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The vast majority of health insurance policies in the United States today are of the managed care variety. These products work on a network platform consisting of pre-defined groups of physicians and facilities through which medical treatment is provided. Doctors sign up to participate with insurance companies and become part of these networks, and prices paid for their services are negotiated and agreed upon in advance. Consumers insured by managed care plans, like HMOs and PPOs, receive treatment from in-network providers at a lower cost than those same services from nonparticipating providers. Some policies, like HMOs, restrict payment of claims to only those from participating doctors, thereby limiting consumers from seeking treatment outside the network. Other policy types, like PPOs, still pay claims from nonparticipating doctors, but at a much lower rate than for in-network services.
Many policies contain deductibles, which serve to reduce the consumer’s monthly cost by increasing the out-of-pocket expenses if treatment is ever actually required. Deductibles must be paid in full before the insurance carrier begins to pay for any portion of treatment costs. Common deductibles range from $1,000 to $5,000 and continue to increase as the fight over affordability of health care in the country rages on.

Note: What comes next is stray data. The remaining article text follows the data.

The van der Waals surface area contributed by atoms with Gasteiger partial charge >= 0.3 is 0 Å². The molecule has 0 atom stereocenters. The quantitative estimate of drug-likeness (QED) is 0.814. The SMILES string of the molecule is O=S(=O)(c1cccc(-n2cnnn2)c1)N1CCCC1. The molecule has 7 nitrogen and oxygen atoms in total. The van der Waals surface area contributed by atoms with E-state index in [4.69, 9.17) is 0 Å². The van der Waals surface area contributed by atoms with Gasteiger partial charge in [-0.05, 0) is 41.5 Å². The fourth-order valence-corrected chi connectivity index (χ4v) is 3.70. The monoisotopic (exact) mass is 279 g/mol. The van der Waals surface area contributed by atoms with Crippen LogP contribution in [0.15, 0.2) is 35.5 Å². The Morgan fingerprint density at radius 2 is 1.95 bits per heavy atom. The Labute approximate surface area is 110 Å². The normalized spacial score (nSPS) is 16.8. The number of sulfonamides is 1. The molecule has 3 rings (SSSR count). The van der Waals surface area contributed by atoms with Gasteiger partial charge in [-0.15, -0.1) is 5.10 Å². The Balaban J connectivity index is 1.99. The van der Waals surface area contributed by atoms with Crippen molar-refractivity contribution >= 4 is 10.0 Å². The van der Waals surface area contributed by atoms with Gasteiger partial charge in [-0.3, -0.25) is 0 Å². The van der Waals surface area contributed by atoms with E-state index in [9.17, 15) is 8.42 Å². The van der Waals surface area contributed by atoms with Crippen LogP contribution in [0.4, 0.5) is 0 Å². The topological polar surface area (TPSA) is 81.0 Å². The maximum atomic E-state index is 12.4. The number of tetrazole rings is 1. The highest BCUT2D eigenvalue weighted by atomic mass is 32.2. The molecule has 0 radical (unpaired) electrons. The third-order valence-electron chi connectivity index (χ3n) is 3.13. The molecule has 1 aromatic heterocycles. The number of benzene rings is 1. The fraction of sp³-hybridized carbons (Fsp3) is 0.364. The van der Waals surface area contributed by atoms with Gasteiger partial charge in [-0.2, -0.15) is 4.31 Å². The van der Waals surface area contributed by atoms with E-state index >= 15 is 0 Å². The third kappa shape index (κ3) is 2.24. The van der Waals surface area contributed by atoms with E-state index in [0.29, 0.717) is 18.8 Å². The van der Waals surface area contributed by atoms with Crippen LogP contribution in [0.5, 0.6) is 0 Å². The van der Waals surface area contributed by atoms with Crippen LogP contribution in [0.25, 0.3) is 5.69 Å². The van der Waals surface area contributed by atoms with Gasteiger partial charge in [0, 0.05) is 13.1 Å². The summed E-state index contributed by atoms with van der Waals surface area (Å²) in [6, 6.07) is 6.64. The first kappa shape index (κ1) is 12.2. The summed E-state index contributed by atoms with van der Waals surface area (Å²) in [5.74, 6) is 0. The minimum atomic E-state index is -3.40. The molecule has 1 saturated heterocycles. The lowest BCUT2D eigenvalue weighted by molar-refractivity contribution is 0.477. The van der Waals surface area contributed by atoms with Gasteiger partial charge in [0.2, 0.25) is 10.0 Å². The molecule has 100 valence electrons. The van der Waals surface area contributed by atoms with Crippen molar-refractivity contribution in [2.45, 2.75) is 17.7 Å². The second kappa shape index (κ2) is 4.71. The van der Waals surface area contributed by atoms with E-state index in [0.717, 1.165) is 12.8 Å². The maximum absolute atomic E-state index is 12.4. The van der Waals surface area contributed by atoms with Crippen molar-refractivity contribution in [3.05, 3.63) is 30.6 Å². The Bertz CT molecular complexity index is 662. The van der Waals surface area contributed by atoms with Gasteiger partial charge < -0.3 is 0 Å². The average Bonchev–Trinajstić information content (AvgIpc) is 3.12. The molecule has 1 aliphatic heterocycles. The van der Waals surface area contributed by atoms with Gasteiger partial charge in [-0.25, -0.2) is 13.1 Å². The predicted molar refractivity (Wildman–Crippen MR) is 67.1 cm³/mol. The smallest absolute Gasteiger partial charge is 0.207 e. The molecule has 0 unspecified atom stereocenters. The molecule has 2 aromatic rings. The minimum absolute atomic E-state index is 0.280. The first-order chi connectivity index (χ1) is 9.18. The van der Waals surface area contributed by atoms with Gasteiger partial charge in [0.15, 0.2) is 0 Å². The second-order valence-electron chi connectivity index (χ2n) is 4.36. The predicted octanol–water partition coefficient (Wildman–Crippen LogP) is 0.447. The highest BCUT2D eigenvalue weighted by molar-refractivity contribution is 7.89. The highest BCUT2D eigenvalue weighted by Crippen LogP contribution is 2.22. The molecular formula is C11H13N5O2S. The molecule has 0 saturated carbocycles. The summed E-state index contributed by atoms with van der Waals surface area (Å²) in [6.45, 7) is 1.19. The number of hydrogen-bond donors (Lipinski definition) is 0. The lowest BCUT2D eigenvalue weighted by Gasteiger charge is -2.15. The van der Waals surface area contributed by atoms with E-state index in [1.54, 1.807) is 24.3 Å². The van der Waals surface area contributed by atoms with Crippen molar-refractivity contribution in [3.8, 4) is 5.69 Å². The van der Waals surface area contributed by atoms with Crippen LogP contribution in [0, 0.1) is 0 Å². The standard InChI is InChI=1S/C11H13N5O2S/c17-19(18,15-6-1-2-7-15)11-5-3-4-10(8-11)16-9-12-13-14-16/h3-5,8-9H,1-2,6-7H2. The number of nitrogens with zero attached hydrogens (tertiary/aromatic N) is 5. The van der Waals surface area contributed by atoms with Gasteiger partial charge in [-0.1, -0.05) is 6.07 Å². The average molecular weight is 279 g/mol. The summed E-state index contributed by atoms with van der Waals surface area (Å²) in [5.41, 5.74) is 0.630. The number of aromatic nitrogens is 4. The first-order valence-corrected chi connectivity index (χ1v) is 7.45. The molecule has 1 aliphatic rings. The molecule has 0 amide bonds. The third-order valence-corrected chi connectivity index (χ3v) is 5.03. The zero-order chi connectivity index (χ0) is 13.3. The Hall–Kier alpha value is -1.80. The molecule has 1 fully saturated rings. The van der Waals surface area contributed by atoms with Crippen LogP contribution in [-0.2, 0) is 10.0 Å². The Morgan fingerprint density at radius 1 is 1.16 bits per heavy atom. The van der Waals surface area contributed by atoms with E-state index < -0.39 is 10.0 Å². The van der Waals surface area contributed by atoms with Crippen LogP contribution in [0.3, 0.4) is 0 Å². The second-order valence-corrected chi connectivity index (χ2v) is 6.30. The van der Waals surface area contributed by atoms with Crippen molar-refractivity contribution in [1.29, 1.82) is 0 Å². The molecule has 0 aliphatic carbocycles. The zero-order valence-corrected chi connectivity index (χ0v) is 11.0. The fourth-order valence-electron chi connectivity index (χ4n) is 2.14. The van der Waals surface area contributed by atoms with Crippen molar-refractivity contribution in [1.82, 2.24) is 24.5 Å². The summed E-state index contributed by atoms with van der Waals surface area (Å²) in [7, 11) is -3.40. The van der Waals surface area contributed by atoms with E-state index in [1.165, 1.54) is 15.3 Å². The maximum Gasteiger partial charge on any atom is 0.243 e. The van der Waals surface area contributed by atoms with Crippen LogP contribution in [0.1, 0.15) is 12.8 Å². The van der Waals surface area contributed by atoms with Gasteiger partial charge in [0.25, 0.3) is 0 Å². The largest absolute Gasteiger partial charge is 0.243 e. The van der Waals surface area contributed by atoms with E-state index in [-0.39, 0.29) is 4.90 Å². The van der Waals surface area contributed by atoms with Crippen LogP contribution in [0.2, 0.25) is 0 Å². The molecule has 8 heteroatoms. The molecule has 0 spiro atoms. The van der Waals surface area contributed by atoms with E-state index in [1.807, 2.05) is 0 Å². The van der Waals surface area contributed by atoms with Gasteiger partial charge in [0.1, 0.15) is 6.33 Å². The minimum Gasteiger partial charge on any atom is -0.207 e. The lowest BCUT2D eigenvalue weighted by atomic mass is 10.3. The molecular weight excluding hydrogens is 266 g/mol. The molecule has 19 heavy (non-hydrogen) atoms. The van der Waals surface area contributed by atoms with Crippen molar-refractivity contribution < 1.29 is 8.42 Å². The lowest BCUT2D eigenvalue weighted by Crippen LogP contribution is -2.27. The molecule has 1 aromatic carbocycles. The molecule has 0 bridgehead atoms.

A copay is a nominal fee insured members pay for each visit to a physician. The remainder of the office visit cost becomes the responsibility of the insurance carrier. Common copays range from $10 to $50, but
continue to steadily increase. It is not uncommon today to see office visit copays as high as $150.
The presence of coinsurance as a component to health insurance plans continues to increase every year. Coinsurance serves as a method of further reducing the monthly premium for a medical policy by increasing the out-of-pocket expenses for covered members. After the member’s deductible is fulfilled, if one exists, the remaining treatment costs are split between the patient and the insurance carrier. Costs get divided by percentages, not exact dollar amounts. Coinsurance percentage splits range from 50/50 to 90/10, with the member becoming responsible for the smaller figure.
Considering the potentially exorbitant cost of major medical services, a single procedure could leave the average American with medical bills far beyond her capabilities to ever pay. For example, the coinsurance concept, working on a shared percentage basis, could result in insured patients leaving the hospital with tens of thousands of dollars in treatment costs. To prevent financial devastation to insured consumers, health insurance policies contain maximum out-of-pocket, or MOOP, figures that represent the absolute most the members can be required to pay for their medical treatment during the course of a given policy year. MOOP figures typically range from $2,500 to $10,000, but are often seen as high as $15,000. If, during the course of the policy year, the member’s out-of-pocket expenses equal or exceed the MOOP figure, all subsequent medical bills become entirely the responsibility of the insurance company.